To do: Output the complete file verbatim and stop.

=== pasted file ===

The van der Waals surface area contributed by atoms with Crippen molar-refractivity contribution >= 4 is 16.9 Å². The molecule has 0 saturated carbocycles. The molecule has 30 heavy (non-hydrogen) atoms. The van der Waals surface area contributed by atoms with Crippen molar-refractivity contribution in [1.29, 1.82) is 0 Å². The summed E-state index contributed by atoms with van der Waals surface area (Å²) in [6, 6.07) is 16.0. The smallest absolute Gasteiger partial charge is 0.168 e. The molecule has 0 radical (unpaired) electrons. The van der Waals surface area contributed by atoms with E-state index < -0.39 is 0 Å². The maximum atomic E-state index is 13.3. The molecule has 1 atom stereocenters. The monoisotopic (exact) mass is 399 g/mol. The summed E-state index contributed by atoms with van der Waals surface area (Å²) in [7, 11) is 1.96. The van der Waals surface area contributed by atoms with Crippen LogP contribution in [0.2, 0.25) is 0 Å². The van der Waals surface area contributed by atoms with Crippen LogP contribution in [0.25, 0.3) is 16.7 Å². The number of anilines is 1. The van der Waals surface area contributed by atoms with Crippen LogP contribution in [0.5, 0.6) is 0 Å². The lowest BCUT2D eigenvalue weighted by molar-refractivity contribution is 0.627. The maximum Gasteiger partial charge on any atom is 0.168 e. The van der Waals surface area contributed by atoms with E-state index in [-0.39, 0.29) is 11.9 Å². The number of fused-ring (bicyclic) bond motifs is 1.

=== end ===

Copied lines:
The van der Waals surface area contributed by atoms with Crippen molar-refractivity contribution >= 4 is 16.9 Å². The molecule has 0 saturated carbocycles. The molecule has 30 heavy (non-hydrogen) atoms. The van der Waals surface area contributed by atoms with Crippen molar-refractivity contribution in [1.29, 1.82) is 0 Å². The summed E-state index contributed by atoms with van der Waals surface area (Å²) in [6, 6.07) is 16.0. The smallest absolute Gasteiger partial charge is 0.168 e. The molecule has 0 radical (unpaired) electrons. The van der Waals surface area contributed by atoms with E-state index < -0.39 is 0 Å². The maximum atomic E-state index is 13.3. The molecule has 1 atom stereocenters. The monoisotopic (exact) mass is 399 g/mol. The summed E-state index contributed by atoms with van der Waals surface area (Å²) in [7, 11) is 1.96. The van der Waals surface area contributed by atoms with Crippen LogP contribution in [0.2, 0.25) is 0 Å². The van der Waals surface area contributed by atoms with Crippen LogP contribution in [0.25, 0.3) is 16.7 Å². The number of anilines is 1. The van der Waals surface area contributed by atoms with Crippen LogP contribution in [0.5, 0.6) is 0 Å². The lowest BCUT2D eigenvalue weighted by molar-refractivity contribution is 0.627. The maximum Gasteiger partial charge on any atom is 0.168 e. The van der Waals surface area contributed by atoms with E-state index in [-0.39, 0.29) is 11.9 Å². The number of fused-ring (bicyclic) bond motifs is 1.